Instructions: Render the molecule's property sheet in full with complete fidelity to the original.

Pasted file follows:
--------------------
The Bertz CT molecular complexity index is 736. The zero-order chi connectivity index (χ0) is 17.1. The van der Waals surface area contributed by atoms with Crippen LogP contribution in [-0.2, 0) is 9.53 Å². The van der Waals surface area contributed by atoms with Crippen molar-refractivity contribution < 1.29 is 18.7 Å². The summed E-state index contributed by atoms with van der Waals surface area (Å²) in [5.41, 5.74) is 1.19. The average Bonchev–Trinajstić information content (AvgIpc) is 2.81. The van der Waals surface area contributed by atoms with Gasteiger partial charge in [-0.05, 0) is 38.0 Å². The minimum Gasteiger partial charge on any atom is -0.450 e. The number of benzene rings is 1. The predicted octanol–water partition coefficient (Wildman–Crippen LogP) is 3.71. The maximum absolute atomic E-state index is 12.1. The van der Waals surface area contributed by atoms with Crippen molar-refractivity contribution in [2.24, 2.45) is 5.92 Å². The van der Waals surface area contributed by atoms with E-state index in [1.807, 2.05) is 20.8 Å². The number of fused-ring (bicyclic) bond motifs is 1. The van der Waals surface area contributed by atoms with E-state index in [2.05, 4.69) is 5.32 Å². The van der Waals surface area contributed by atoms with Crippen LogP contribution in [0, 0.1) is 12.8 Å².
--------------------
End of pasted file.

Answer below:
The Bertz CT molecular complexity index is 736. The zero-order chi connectivity index (χ0) is 17.1. The van der Waals surface area contributed by atoms with Crippen LogP contribution in [-0.2, 0) is 9.53 Å². The van der Waals surface area contributed by atoms with Crippen molar-refractivity contribution < 1.29 is 18.7 Å². The summed E-state index contributed by atoms with van der Waals surface area (Å²) in [5.41, 5.74) is 1.19. The average Bonchev–Trinajstić information content (AvgIpc) is 2.81. The van der Waals surface area contributed by atoms with Gasteiger partial charge in [-0.05, 0) is 38.0 Å². The minimum Gasteiger partial charge on any atom is -0.450 e. The number of benzene rings is 1. The predicted octanol–water partition coefficient (Wildman–Crippen LogP) is 3.71. The maximum absolute atomic E-state index is 12.1. The van der Waals surface area contributed by atoms with Crippen molar-refractivity contribution in [2.24, 2.45) is 5.92 Å². The van der Waals surface area contributed by atoms with E-state index in [1.807, 2.05) is 20.8 Å². The number of fused-ring (bicyclic) bond motifs is 1. The van der Waals surface area contributed by atoms with E-state index in [2.05, 4.69) is 5.32 Å². The van der Waals surface area contributed by atoms with Crippen LogP contribution in [0, 0.1) is 12.8 Å².